"Nearly 64 percent" of "these" private schools (i.e., 64 percent of those left after subtracting another 9 percent from the 73 percent that responded) are "within the range of affordability for low-income families, having tuition below $4,500." “Affordability is a subjective term,” said Sutherland Institute President, Paul T. Mero. “But consider a low-income family that receives the maximum school voucher amount of $3,000 per child. The difference between the average tuition rate and the maximum school voucher is $1,520, or $127 per month. That is less than the price of a car payment.”

Right. The poorest families who would qualify for the $3,000-per-child max would hardly notice an extra $127 per month out of their paychecks. We can't decide whether these guys are arrogant or delusional.



Of the 88 voucher-eligible schools contacted, 64 responded.
OK, the Institute's figures are based on 72.7 percent of the schools that it contacted. (And, by the way, can we see the survey questions and answers? Hate to sound cynical, but you don't suppose some of the 24 no-shows were on the high end, do you? And that, possibly deducing how the Institute wanted to use its results, they figured they shouldn't hike up the bell curve by answering?)
The responding schools reported annual tuition charges from $1,600 to $52,200. Only six private schools are clearly unaffordable for low-income families the new voucher law is primarily intended to serve. Those six were omitted from Sutherland’s results.
Sutherland's website calls this an "adjusted average." Hey, Mom, I got an F in Social Studies, but I have omitted it from my results. So now I have an adjusted B average! P.S. If vouchers are intended primarily to serve low-income families, why aren't they limited to low-income families?
“In addition to being affordable, private schools in Utah are also convenient and accessible. These are important factors for the families that vouchers are primarily intended to serve,” said Mero. “The current supply of private schools in Utah is within close proximity to 85 percent of Utah’s school-age population.”
Is this a research report or a travel brochure? Knowing Mero's definition of "affordability," I shudder to think how he defines "close proximity."

From its research conducted in August 2007, Sutherland Institute found that there are private schools in 17 of Utah’s 29 counties.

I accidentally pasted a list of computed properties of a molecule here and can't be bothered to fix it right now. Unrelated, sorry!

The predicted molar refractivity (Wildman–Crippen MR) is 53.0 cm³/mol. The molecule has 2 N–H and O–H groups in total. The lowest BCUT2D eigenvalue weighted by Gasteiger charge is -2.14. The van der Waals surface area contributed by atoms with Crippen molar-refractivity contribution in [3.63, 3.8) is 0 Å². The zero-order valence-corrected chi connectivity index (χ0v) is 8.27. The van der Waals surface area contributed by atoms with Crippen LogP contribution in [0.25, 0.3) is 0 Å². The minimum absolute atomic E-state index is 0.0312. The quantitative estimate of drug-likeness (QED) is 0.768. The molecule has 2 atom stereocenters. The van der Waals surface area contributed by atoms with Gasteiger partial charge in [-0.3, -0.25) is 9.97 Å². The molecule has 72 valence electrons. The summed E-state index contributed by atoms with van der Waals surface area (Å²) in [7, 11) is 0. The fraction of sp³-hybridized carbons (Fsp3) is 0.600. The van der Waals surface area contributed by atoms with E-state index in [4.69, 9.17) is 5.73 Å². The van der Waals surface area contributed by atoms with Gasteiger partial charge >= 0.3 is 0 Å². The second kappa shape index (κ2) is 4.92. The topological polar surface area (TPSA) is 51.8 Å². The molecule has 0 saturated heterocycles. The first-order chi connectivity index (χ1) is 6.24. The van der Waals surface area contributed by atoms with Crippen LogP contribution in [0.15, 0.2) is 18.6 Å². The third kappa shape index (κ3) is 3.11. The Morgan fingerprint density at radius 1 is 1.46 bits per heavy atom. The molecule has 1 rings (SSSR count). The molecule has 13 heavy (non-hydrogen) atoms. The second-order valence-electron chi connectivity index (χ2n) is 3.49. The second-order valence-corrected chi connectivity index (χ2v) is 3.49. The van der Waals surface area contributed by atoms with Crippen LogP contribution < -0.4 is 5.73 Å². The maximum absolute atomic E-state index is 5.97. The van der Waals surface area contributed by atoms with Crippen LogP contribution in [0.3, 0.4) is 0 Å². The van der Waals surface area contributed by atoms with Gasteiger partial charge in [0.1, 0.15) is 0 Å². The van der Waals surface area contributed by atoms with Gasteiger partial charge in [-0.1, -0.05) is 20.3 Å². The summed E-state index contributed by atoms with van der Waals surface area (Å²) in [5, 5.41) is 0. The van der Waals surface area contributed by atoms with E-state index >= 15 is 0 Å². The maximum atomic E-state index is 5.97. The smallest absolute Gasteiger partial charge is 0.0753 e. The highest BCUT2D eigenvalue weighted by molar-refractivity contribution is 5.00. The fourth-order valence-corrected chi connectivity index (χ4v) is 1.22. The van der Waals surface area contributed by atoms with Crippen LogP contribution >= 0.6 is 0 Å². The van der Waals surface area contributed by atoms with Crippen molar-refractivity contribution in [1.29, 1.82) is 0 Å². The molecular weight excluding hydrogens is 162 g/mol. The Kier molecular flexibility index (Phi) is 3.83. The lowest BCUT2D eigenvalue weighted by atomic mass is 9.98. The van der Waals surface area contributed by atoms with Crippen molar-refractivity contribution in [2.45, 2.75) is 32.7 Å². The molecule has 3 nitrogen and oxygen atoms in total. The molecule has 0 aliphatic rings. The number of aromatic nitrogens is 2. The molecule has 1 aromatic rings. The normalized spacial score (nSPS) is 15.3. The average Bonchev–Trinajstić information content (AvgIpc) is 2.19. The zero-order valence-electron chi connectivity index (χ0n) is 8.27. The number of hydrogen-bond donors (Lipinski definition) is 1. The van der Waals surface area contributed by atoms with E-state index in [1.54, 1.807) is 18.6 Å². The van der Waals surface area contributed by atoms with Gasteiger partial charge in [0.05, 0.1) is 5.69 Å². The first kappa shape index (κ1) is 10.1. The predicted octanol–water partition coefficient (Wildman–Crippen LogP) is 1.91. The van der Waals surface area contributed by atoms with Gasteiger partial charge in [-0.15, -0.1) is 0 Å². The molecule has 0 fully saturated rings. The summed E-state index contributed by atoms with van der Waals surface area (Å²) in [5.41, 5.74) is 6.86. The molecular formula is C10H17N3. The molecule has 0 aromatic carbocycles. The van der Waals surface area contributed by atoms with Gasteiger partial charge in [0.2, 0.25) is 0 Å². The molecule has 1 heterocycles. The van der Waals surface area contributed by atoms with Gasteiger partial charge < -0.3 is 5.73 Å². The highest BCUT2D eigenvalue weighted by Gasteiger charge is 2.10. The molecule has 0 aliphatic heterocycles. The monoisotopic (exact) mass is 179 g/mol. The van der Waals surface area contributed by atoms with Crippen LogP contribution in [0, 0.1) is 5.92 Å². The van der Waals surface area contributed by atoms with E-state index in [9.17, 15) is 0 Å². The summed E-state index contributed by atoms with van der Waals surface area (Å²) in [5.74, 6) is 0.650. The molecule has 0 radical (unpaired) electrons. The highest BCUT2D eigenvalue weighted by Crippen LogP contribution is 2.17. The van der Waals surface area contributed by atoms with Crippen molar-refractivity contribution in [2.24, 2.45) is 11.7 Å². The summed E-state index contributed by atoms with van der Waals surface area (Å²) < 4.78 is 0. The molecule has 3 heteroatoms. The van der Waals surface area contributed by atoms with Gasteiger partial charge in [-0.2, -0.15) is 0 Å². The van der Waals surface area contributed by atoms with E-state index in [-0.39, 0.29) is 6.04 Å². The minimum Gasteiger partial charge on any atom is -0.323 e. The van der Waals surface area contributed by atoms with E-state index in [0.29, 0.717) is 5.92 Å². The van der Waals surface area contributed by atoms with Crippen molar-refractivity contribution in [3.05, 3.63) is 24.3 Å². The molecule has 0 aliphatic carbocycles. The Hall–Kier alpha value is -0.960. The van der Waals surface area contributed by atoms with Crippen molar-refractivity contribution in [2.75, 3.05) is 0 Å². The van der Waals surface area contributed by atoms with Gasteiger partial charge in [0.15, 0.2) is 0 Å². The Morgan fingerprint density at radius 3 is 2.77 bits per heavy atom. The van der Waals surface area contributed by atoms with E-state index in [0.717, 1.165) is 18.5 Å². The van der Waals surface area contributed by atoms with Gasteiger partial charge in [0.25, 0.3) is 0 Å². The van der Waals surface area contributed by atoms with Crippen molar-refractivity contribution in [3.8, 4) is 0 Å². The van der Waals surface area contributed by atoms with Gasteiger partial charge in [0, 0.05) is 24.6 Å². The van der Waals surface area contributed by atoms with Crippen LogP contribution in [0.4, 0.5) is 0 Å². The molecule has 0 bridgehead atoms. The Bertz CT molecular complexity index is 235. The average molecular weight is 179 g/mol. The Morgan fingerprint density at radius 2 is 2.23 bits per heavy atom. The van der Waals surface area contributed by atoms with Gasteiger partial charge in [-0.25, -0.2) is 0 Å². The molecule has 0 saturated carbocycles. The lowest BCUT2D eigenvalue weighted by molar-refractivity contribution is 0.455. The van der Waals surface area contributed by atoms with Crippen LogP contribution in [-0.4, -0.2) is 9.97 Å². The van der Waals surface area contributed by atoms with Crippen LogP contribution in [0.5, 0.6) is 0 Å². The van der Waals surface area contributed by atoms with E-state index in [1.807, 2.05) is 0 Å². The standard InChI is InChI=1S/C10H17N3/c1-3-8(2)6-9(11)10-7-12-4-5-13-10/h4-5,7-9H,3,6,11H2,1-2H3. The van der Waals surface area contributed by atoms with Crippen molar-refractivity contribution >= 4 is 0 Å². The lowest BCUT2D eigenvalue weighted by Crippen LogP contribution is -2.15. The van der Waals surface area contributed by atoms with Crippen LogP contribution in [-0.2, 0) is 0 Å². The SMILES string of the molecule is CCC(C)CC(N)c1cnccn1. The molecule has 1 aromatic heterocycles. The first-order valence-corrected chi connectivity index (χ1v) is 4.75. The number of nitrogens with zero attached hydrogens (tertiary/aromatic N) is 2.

Which counties? And as the word "private" is not preceded by "voucher-eligible," does this figure include all private schools? How was the list compiled? Hate to pester you about research, but...

Most private, public and charter schools are concentrated in the Wasatch corridor and the St. George area. In the most recent school year, these areas accounted for 85 percent of school-age children in Utah – which means the majority of school-age children have access to private schools that meet the qualifications to accept vouchers.

Are there private schools in St. George? We assume so, but they don't even bother to say it. How do they define "Wasatch corridor"? How do they define "access"? Within a few blocks of a bus route or Trax station (or however far Sutherland Institute personnel let their kids travel unattended to school)? Less than a 5-mile drive? 40 miles? And how many of these "voucher-eligible" schools will in fact accept vouchers? Some have already said they will not.

We would actually like to know this information, so we surfed over to the Institute's web site, hoping to find the details. No luck, other than this one-page brochure that jacks up the affordability quotient even more by including tuitions of up to $5,000 per year, assuming that everyone will get private scholarships and that poor people won't notice a $166 (or $332 for two kids) hit in their monthly income.

Give us a break. When a "research institute" spews out vague, slanted junk like this instead of detailed, at least semi-objective analysis, it does not do anyone any good. Information about private school tuition in Utah could be useful; let's hope someone like the Trib or the News gives us some.

Tuesday, September 25, 2007

Two questions about the Jeffs verdict (UPDATED)

We e-mailed these questions to KSL's Nightside Project, hoping they would ask Attorney General Mark Shurtleff when he called in tonight, but it was one of those giggly segments instead. (You know you're not going to learn much when the host starts by congratulating the 'interviewee' on behalf of all Utahns.)

Like most people, we are glad that Warren Jeffs is behind bars. However, we can't help but scratch our heads as to why Jeffs was prosecuted before / instead of the (alleged) rapist himself. The two questions we would like answered are simple:

(1) Will the (alleged) rapist himself be prosecuted? and
(2) If so, what would happen to the Jeffs conviction if the (alleged) rapist is acquitted?

Judging from the Trib and KSL.com comments, many others are wondering the same thing. So, anyone know the scoop?

UPDATE: Apparently the husbnad is going to be prosecuted. That just leaves question no. 2.

Rep. Clark's Voucher-Tourette's Syndrome

In this morning's D-News, Rep. Phil Riesen (D-Salt Lake) accuses House Majority Leader Dave Clark (R-Santa Clara) of saying that a United Way health care proposal may fail in the 2008 Legislature if leading businesses don't support vouchers. Apparently, Clark happened to mention the two concepts in close succession at a United Way subcommittee meeting last month that was unrelated to vouchers (or so they thought), and can't for the life of him figure out why people took it as a threat: